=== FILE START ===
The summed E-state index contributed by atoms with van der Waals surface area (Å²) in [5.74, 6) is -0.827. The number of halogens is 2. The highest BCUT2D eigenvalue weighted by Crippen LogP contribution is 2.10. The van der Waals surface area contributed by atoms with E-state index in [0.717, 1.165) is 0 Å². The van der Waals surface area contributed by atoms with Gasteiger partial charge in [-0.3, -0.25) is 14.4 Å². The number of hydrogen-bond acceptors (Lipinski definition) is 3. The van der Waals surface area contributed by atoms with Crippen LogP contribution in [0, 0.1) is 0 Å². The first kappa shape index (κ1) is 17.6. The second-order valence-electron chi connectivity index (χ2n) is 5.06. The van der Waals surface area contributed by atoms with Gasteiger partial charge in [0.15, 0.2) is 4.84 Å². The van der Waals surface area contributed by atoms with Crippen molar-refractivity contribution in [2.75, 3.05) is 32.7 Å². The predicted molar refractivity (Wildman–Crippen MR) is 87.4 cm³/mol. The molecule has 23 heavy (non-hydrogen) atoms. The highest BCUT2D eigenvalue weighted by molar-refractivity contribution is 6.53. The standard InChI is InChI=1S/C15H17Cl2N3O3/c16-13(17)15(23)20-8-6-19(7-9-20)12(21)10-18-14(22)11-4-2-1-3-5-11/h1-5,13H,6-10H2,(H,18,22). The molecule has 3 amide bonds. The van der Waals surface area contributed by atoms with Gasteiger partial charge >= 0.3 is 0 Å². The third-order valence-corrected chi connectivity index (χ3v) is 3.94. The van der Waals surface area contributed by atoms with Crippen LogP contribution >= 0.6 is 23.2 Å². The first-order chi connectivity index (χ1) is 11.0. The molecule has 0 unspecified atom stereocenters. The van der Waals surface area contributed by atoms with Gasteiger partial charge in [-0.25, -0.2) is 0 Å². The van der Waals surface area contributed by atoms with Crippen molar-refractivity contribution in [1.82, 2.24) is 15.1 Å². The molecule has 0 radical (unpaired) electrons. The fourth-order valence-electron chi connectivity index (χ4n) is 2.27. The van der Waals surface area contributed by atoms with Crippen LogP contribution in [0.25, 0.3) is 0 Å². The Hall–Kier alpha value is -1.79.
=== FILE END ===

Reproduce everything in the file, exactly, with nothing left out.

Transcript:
The summed E-state index contributed by atoms with van der Waals surface area (Å²) in [5.74, 6) is -0.827. The number of halogens is 2. The highest BCUT2D eigenvalue weighted by Crippen LogP contribution is 2.10. The van der Waals surface area contributed by atoms with E-state index in [0.717, 1.165) is 0 Å². The van der Waals surface area contributed by atoms with Gasteiger partial charge in [-0.3, -0.25) is 14.4 Å². The number of hydrogen-bond acceptors (Lipinski definition) is 3. The van der Waals surface area contributed by atoms with Crippen LogP contribution in [0, 0.1) is 0 Å². The first kappa shape index (κ1) is 17.6. The second-order valence-electron chi connectivity index (χ2n) is 5.06. The van der Waals surface area contributed by atoms with Gasteiger partial charge in [0.15, 0.2) is 4.84 Å². The van der Waals surface area contributed by atoms with Crippen molar-refractivity contribution in [2.75, 3.05) is 32.7 Å². The predicted molar refractivity (Wildman–Crippen MR) is 87.4 cm³/mol. The molecule has 23 heavy (non-hydrogen) atoms. The highest BCUT2D eigenvalue weighted by molar-refractivity contribution is 6.53. The standard InChI is InChI=1S/C15H17Cl2N3O3/c16-13(17)15(23)20-8-6-19(7-9-20)12(21)10-18-14(22)11-4-2-1-3-5-11/h1-5,13H,6-10H2,(H,18,22). The molecule has 3 amide bonds. The van der Waals surface area contributed by atoms with Gasteiger partial charge >= 0.3 is 0 Å². The third-order valence-corrected chi connectivity index (χ3v) is 3.94. The van der Waals surface area contributed by atoms with Crippen LogP contribution >= 0.6 is 23.2 Å². The first-order chi connectivity index (χ1) is 11.0. The molecule has 0 unspecified atom stereocenters. The van der Waals surface area contributed by atoms with Gasteiger partial charge in [-0.25, -0.2) is 0 Å². The van der Waals surface area contributed by atoms with Crippen molar-refractivity contribution in [1.82, 2.24) is 15.1 Å². The molecule has 0 radical (unpaired) electrons. The fourth-order valence-electron chi connectivity index (χ4n) is 2.27. The van der Waals surface area contributed by atoms with Crippen LogP contribution in [0.25, 0.3) is 0 Å². The Hall–Kier alpha value is -1.79.